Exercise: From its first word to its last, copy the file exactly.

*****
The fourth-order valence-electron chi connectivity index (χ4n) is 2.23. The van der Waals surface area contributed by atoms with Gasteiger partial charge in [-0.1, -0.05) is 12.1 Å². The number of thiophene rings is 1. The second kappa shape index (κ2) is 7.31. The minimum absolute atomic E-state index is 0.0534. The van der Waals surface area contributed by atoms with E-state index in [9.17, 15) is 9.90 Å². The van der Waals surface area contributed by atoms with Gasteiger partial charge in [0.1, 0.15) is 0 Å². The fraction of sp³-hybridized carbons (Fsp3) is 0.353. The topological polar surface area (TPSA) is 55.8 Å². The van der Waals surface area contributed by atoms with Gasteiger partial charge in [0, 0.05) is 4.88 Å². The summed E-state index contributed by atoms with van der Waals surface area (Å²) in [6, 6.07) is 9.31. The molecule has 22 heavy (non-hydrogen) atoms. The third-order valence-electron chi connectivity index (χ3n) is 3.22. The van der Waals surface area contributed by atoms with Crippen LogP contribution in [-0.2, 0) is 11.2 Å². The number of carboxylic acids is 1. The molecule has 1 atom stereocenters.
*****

The fourth-order valence-electron chi connectivity index (χ4n) is 2.23. The van der Waals surface area contributed by atoms with Gasteiger partial charge in [-0.1, -0.05) is 12.1 Å². The number of thiophene rings is 1. The second kappa shape index (κ2) is 7.31. The minimum absolute atomic E-state index is 0.0534. The van der Waals surface area contributed by atoms with E-state index in [9.17, 15) is 9.90 Å². The van der Waals surface area contributed by atoms with Gasteiger partial charge in [0.1, 0.15) is 0 Å². The fraction of sp³-hybridized carbons (Fsp3) is 0.353. The topological polar surface area (TPSA) is 55.8 Å². The van der Waals surface area contributed by atoms with Gasteiger partial charge in [0, 0.05) is 4.88 Å². The summed E-state index contributed by atoms with van der Waals surface area (Å²) in [6, 6.07) is 9.31. The molecule has 22 heavy (non-hydrogen) atoms. The third-order valence-electron chi connectivity index (χ3n) is 3.22. The van der Waals surface area contributed by atoms with Crippen LogP contribution in [-0.2, 0) is 11.2 Å². The number of carboxylic acids is 1. The molecule has 1 atom stereocenters.